In the age of influencer marketing, sponsorships are aplenty. This translates into the world of cars. If you enjoy things like building, racing and attending car shows, you might want to look into getting a sponsorship for your car. This means a company will pay you (or give you lots of free stuff and discounts) to promote their brand. There’s a method to landing a sponsorship, but it’s mostly a matter of self-promotion.
It should go without saying that you need a nice car in order to get a car sponsorship. Remember that most car sponsors are selling car parts and accessories. As a sponsorship car, you represent their brand, so you need to have either an impressive custom build, a perfectly refurbished vintage vehicle or something that just looks really, really nice.
We’re in the era of social media influencers. In the current advertising climate, people get paid by companies to travel, wear clothes and promote makeup across various social media platforms like Instagram and YouTube. A highly interested social media following is equally as attractive to makeup and clothing brands as it is to car sponsors.
You don’t need millions or even hundreds of thousands of followers like professional racers have to land a good sponsorship. In fact, Adweek claims that microinfluencers, social media users with 30,000 followers or less, are more beneficial to marketers than social media celebrities. Of course, if you’re aiming to get a sponsorship for your car, you should have car-focused social media accounts.
You don’t have to be a professional to land a sponsorship for your car. Not all of us are NASCAR drivers, and if you’re riding around with a company’s stickers all over your vehicle, you’re basically like a mobile advertisement anyway.
Nonetheless, you should still have some sort of skills in an auto-led industry. This could be as small as attending a ton of car shows with your hobby vehicle and getting your feet wet at local drifting competitions or as big as racing on a professional level and winning numerous car show awards.
To impress potential car sponsors, you want to create an impressive car portfolio with the following information:
- Awesome photos of your car
- Any modifications you’ve made or future modifications you plan on making
- Past car builds on which you’ve worked
- A list of shows you plan to attend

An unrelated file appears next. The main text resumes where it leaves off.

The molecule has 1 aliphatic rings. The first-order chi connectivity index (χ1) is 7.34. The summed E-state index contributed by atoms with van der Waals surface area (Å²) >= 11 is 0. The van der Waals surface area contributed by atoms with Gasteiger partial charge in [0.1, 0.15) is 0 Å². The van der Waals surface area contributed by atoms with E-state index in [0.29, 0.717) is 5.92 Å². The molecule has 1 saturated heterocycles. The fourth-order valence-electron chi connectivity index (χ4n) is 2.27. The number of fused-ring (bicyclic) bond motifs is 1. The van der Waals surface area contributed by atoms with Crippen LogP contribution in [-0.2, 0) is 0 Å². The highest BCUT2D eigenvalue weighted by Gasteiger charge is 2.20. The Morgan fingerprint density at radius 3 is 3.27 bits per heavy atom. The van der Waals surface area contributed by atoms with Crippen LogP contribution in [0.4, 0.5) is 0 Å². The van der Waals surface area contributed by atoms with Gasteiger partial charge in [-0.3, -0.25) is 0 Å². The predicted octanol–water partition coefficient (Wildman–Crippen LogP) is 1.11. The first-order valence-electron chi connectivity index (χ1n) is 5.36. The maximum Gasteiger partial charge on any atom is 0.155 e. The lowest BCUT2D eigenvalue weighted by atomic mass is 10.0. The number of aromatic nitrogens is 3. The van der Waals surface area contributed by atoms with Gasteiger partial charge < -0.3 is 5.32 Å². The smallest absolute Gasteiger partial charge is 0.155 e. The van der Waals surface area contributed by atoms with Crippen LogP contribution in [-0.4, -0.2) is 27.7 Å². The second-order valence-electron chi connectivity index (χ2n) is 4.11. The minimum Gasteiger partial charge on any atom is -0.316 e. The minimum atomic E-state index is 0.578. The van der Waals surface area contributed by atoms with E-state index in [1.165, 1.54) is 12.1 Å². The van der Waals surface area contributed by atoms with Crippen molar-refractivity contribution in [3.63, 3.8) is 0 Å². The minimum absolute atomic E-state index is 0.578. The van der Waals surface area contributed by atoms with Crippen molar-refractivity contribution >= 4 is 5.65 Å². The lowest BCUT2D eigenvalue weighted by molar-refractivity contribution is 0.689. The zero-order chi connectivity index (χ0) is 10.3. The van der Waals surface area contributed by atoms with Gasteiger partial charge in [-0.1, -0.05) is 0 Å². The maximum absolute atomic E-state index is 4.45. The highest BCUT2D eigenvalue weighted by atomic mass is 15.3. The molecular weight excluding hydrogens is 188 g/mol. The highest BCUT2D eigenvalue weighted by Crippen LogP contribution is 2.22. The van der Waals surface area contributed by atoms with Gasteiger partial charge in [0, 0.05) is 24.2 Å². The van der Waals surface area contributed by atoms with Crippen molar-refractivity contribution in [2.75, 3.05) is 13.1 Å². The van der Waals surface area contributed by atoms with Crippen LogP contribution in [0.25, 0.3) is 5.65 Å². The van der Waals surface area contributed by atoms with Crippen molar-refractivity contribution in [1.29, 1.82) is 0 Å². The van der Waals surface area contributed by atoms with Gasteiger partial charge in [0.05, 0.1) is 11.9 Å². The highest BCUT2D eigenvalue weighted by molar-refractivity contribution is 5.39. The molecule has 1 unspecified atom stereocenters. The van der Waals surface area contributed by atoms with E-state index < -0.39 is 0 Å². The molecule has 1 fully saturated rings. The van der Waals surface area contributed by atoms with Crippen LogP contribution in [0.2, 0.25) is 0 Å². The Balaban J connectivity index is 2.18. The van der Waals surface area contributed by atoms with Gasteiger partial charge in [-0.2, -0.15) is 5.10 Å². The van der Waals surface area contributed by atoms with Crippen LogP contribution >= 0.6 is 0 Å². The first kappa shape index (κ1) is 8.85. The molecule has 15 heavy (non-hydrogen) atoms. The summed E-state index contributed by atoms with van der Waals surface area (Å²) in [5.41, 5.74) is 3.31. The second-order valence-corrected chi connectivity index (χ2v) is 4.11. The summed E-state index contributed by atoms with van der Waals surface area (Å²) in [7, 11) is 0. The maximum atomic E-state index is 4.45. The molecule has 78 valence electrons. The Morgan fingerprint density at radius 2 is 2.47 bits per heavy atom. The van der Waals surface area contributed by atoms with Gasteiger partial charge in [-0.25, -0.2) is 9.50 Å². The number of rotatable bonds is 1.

- Which car parts interest you the most
- Any awards you’ve won, whether from races or shows
Based on this information, a company will opt to give you a full sponsorship, a partial sponsorship or no sponsorship.
Getting a sponsorship for your car is as easy as reaching out to a sponsor. Some companies have a contact listed on their website, while you may be able to connect with others at car shows and various car-centered events. For something like a Recaro or Mishimoto sponsorship, you can apply directly through the company website. Most sponsors accept a wide range of applicants.
For example, Mishimoto sponsorships include those who participate in professional racing, drifting, truck pulling, car shows and even people who just enjoy driving a lot. They work with drivers and builders of all skill levels, so it never hurts to try.
Unfortunately, not all car sponsors give out the same perks. Some might offer cash if you’re highly successful in a professional circuit, but most stick with things like free swag or discounts on car parts. The latter is still ultra valuable if you’re someone who does a lot of car builds since parts are pretty costly. A Mishimoto sponsorship, for example, typically offers discounted car parts, exclusive sales and free swag.
If you’re not one to reach out to companies on your own, you might want to try using a website that specializes in finding car sponsors. They’re basically the influencer marketing agency of the auto world. Companies like CarSponsors.com search for sponsors in a number of areas like audio equipment, graphics, wheels, exterior parts and interior parts.
Some do sponsorships purely for the exposure. (Really, what auto professional wouldn’t want to be featured in a magazine?) Some websites offer a small fee in exchange for a sponsorship, though buyer beware: CarSponsors’ fee has landed them a number of complaints with the Better Business Bureau.